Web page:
Colorado Trail, Week 5, Collegiate West Section, Monarch Pass to Twin Lakes, Segments CW5-1

Day 1: August 18th, 2017, Monarch Pass to abandoned road camp, 11.5 miles, Segment CW5-4.

Less that a week after finishing the trail with PBR and Sofie, I was anxious to hike the Collegiate West section that we had missed in lieu of doing the East. Hiking these extra miles would also kind of make up for having missed CT segments 7 and 21 (both of which I’ve since completed as part of the CDT). My companions had flights home but I had another week to kill. Plus, the weather looked spectacular over the next 5 days, with little to no rain! I decided to go NOBO (northbound) on this section, so I started about 5 miles from the end of Segment CW5 at Monarch Pass/HWY 50.

My parents generously agreed to drive me up to Salida one more time (they had already made the RT twice to pickup/dropoff when we came through earlier). I was also able to collect Sofie’s resupply box at the Monarch Pass gift shop…but only after she called the store and texted me a picture of her ID, stating that it was ok. I showed the lady the text/photo and she very reluctantly handed over the box. It was definitely no dice with Sarah’s box. Security there is really tight! Sofie and Sarah had originally planned to hike the west, but of course, plans had changed. That’s part of the reason why I don’t send boxes ahead of a thru-hike, preferring to send them from the trail only 1-2 weeks out, if at all.

I began hiking around 1 pm, which is usually a really bad idea when traversing areas above timberline. Luckily the weather was great…not one threatening cloud! This was such a change from the hiking earlier in the summer. Late summer and early fall brings about some of the driest weather in Colorado. If doing the whole CT again, I would probably start late August.

I only planned to go about 10 miles this day but immediately recognized the differences in hiking solo. This section would reinstate a thru-hiking style that would predominate much of my future thru-hikes. For the next 5 days, I would be completely self-dependent and my decisions were my own. I could hike as little or as much as I wanted each day, camping wherever suited me. I missed my friends but also relished in my independence.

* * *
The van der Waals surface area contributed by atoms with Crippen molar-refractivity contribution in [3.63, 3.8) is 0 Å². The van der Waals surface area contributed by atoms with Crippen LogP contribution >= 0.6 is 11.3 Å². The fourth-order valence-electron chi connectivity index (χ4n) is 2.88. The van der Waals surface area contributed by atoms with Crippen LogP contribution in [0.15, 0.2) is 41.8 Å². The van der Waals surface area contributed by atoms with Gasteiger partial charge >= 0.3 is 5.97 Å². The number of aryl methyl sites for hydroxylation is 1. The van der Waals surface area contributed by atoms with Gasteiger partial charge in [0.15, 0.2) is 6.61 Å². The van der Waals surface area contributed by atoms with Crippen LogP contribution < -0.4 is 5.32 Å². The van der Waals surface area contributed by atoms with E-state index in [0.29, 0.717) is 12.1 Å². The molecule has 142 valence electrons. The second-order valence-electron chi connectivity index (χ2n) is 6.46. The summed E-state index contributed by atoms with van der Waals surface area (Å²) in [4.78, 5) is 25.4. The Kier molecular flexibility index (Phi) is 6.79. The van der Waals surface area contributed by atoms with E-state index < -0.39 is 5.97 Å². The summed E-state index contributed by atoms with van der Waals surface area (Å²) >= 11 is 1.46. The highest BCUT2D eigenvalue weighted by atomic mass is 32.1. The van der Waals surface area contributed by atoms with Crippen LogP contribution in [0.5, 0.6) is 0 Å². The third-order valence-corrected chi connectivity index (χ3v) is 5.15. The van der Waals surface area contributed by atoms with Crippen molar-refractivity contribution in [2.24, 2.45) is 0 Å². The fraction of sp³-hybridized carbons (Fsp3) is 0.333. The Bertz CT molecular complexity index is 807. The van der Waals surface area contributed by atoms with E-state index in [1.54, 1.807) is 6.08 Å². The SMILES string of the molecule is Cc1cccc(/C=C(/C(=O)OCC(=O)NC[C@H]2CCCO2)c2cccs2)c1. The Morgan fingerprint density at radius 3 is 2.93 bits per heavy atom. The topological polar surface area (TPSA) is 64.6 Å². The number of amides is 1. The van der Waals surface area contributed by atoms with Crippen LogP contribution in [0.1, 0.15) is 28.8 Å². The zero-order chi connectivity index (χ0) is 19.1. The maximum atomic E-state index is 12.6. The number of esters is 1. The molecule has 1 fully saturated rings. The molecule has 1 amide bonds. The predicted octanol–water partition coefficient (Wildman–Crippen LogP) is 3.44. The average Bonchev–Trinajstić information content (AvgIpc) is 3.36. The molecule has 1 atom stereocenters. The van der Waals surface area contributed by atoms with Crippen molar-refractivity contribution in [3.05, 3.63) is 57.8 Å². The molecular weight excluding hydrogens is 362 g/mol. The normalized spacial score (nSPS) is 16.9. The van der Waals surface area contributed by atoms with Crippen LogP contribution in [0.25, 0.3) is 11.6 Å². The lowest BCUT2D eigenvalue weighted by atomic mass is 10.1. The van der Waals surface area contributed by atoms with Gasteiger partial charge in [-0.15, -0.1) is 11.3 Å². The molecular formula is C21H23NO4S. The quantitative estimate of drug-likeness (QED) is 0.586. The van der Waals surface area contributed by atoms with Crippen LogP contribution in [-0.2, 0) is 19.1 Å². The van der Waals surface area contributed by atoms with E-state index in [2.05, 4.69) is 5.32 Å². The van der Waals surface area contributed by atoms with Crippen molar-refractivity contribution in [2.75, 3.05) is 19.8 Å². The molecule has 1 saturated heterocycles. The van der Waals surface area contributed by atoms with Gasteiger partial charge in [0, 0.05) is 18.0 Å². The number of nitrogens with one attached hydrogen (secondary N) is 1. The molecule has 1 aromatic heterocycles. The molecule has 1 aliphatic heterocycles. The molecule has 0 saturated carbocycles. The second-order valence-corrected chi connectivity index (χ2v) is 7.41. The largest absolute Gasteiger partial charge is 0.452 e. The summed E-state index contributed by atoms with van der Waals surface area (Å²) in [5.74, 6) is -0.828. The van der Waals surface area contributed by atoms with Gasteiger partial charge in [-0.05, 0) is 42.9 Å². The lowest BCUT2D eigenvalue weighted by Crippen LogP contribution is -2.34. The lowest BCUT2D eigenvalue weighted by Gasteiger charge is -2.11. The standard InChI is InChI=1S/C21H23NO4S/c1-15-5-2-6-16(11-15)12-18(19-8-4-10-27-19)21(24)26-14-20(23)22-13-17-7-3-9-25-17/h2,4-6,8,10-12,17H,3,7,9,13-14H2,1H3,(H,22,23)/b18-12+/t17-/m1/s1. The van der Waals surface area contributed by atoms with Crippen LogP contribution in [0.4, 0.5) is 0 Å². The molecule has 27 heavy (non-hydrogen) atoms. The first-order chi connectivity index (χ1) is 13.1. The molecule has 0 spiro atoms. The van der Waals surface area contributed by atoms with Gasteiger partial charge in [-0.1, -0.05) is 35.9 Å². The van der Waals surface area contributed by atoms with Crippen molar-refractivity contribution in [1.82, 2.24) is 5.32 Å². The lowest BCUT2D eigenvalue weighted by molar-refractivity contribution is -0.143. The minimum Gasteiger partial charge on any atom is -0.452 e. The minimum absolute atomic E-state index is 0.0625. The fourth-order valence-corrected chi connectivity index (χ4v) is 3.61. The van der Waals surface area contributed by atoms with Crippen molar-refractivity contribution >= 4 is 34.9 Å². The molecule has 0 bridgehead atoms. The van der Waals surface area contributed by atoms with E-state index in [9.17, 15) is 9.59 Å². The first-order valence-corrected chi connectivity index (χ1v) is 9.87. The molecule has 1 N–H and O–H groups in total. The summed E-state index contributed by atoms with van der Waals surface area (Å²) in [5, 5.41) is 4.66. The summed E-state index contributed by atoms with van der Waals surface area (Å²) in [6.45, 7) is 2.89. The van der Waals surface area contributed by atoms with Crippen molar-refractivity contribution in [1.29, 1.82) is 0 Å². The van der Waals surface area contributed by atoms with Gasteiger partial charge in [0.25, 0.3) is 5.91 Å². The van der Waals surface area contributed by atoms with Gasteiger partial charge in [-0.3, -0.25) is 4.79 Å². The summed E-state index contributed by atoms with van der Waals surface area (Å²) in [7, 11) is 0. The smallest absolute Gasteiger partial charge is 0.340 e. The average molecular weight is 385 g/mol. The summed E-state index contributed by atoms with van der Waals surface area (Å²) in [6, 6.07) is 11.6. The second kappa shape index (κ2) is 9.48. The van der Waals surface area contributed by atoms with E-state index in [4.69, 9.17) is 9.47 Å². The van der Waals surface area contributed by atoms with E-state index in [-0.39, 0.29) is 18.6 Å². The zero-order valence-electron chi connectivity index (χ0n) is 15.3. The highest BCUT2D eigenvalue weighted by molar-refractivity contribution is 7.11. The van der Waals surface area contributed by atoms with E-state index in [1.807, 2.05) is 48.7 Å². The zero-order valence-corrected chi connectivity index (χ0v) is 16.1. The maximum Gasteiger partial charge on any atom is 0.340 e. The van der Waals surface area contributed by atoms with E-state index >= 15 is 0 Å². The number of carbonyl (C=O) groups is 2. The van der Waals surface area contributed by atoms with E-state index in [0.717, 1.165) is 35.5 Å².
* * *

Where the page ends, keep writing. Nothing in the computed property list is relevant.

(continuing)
The trail went right through Monarch Ski Resort–my hometown ski area. This was the first time I’d ventured up there during the summer, so I couldn’t resist taking a peak over several of the runs I grew up skiing. Not much had changed, though it was hard to keep my bearings straight, given how different things look without snow. I had no idea I was skiing right over the top of the CDT/CT all those years!

There were great SW views towards the Cochetopa hills, San Luis Peak and Uncompahgre Peak, the 6th highest in CO and very prominent. I could even make out some of the meadows we hiked through, along with Baldy Lake. It was so cool being able to see almost 100 miles of trail we had hiked. I gazed over these features for years when skiing, but never knew what I was looking at. I learned more about Colorado Geography while hiking the CT and CDT than I learned in 17 years of growing up there.

I continued on along spectacular ridgelines, coming to a archeological site where prehistoric humans had constructed walls to direct herds of elk for hunting. The site was neat to read about and imagine those times. I had it easy, with my pack full of cheetos, chocolate bars, and other junk food that I simply obtained from a grocery store. I couldn’t imagine having to stalk and kill my own food. Next I came to the rocky backside of a mountain, where I noticed one of the rocks moving. Except it wasn’t a rock, it was a ptarmigan. What perfect camouflage. Can you spot her?

Perhaps I could survive as a hunter…I do have a strong urge to chase ptarmigan and other chicken-like birds, if only to cuddle them.

I proceeded around the back of Bald Mountain and down towards its picturesque turquoise lakes. I considered making camp at Boss Lake but since it was accessible by 4WD, I decided to try for a more secluded spot. I continued on a ways before finding a small stream and nearby abandoned road. This spot would have never worked as a group site but was perfect for my one-woman tent.

Day 2: August 19th, 2017, abandoned road camp to high camp (4.5 miles into CW3), 19.5 miles, Segment CW4-3.

The next morning was off to another fantastic start. I stopped for a bit to take take pictures around a pond on the Middle Fork South Arkansas River. This mountain thistle was flowering/gone to seed. It really stood out to me, backlit by the morning sun.

I continued over Chalk Creek Pass, looking north across the Hancock Lakes. They appeared as mirrors in the calm morning. Down the valley, I came to a jeep road and a few cabins. A house was in the process of being built, as I could hear power tools in the vicinity. I briefly got lost among a confusing network of roads, following a jeep trail the wrong way towards Hancock Pass. I corrected my path after some 4WD vehicles roared by, the occupants giving me a funny look.